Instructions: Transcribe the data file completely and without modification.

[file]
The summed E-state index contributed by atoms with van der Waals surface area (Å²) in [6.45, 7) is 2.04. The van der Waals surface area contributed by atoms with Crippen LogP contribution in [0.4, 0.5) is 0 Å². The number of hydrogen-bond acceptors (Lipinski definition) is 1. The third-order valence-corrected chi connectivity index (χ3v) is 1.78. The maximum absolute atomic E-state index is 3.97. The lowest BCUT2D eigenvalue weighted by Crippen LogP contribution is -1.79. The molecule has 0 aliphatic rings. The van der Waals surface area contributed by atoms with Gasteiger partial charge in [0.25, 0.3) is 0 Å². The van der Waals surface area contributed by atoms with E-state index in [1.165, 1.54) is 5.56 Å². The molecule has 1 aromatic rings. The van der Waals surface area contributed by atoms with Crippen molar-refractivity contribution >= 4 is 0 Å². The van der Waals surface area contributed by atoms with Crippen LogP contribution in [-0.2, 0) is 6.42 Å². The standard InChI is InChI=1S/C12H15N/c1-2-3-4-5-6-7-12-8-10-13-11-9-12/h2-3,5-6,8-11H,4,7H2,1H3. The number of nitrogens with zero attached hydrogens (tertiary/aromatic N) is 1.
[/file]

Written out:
The summed E-state index contributed by atoms with van der Waals surface area (Å²) in [6.45, 7) is 2.04. The van der Waals surface area contributed by atoms with Crippen LogP contribution in [0.4, 0.5) is 0 Å². The number of hydrogen-bond acceptors (Lipinski definition) is 1. The third-order valence-corrected chi connectivity index (χ3v) is 1.78. The maximum absolute atomic E-state index is 3.97. The lowest BCUT2D eigenvalue weighted by Crippen LogP contribution is -1.79. The molecule has 0 aliphatic rings. The van der Waals surface area contributed by atoms with Gasteiger partial charge in [0.25, 0.3) is 0 Å². The van der Waals surface area contributed by atoms with E-state index in [1.165, 1.54) is 5.56 Å². The molecule has 1 aromatic rings. The van der Waals surface area contributed by atoms with Crippen molar-refractivity contribution >= 4 is 0 Å². The van der Waals surface area contributed by atoms with Crippen LogP contribution in [-0.2, 0) is 6.42 Å². The standard InChI is InChI=1S/C12H15N/c1-2-3-4-5-6-7-12-8-10-13-11-9-12/h2-3,5-6,8-11H,4,7H2,1H3. The number of nitrogens with zero attached hydrogens (tertiary/aromatic N) is 1.